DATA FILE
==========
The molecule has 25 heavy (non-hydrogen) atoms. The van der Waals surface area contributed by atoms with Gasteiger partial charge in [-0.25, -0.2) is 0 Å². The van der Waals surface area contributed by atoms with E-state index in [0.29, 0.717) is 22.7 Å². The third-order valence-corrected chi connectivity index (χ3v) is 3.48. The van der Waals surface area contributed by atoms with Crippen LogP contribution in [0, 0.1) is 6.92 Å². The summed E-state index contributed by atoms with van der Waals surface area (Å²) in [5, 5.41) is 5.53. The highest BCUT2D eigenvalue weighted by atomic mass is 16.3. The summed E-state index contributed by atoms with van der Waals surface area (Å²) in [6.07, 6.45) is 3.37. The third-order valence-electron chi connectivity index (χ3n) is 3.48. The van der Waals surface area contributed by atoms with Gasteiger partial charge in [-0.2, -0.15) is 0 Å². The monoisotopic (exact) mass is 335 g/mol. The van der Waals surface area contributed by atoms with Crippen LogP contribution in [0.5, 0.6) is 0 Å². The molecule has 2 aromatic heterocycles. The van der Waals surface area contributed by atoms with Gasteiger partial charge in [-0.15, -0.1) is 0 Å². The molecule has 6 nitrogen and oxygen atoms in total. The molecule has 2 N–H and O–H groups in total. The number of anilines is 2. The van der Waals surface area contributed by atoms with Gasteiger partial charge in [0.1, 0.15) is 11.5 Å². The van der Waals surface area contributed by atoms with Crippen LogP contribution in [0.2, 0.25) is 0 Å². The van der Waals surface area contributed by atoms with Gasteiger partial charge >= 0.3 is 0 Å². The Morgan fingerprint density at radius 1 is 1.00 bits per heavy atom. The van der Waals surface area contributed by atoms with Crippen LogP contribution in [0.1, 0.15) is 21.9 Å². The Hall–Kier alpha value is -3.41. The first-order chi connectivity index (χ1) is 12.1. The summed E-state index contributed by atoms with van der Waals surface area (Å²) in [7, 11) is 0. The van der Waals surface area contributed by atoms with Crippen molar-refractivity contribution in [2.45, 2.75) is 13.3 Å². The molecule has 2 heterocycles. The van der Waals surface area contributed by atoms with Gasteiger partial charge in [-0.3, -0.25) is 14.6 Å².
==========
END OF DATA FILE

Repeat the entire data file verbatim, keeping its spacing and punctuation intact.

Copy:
The molecule has 25 heavy (non-hydrogen) atoms. The van der Waals surface area contributed by atoms with Gasteiger partial charge in [-0.25, -0.2) is 0 Å². The van der Waals surface area contributed by atoms with E-state index in [0.29, 0.717) is 22.7 Å². The third-order valence-corrected chi connectivity index (χ3v) is 3.48. The van der Waals surface area contributed by atoms with Crippen LogP contribution in [0, 0.1) is 6.92 Å². The summed E-state index contributed by atoms with van der Waals surface area (Å²) in [5, 5.41) is 5.53. The highest BCUT2D eigenvalue weighted by atomic mass is 16.3. The summed E-state index contributed by atoms with van der Waals surface area (Å²) in [6.07, 6.45) is 3.37. The third-order valence-electron chi connectivity index (χ3n) is 3.48. The van der Waals surface area contributed by atoms with Gasteiger partial charge in [-0.2, -0.15) is 0 Å². The monoisotopic (exact) mass is 335 g/mol. The van der Waals surface area contributed by atoms with Crippen LogP contribution in [0.5, 0.6) is 0 Å². The molecule has 2 aromatic heterocycles. The van der Waals surface area contributed by atoms with Gasteiger partial charge in [-0.15, -0.1) is 0 Å². The molecule has 6 nitrogen and oxygen atoms in total. The molecule has 2 N–H and O–H groups in total. The number of anilines is 2. The van der Waals surface area contributed by atoms with Gasteiger partial charge in [0.1, 0.15) is 11.5 Å². The van der Waals surface area contributed by atoms with Crippen LogP contribution in [0.2, 0.25) is 0 Å². The van der Waals surface area contributed by atoms with Gasteiger partial charge >= 0.3 is 0 Å². The Morgan fingerprint density at radius 1 is 1.00 bits per heavy atom. The van der Waals surface area contributed by atoms with Crippen LogP contribution in [0.1, 0.15) is 21.9 Å². The Hall–Kier alpha value is -3.41. The first-order chi connectivity index (χ1) is 12.1. The summed E-state index contributed by atoms with van der Waals surface area (Å²) in [7, 11) is 0. The van der Waals surface area contributed by atoms with Crippen molar-refractivity contribution in [2.45, 2.75) is 13.3 Å². The molecule has 2 heterocycles. The van der Waals surface area contributed by atoms with Gasteiger partial charge in [-0.3, -0.25) is 14.6 Å².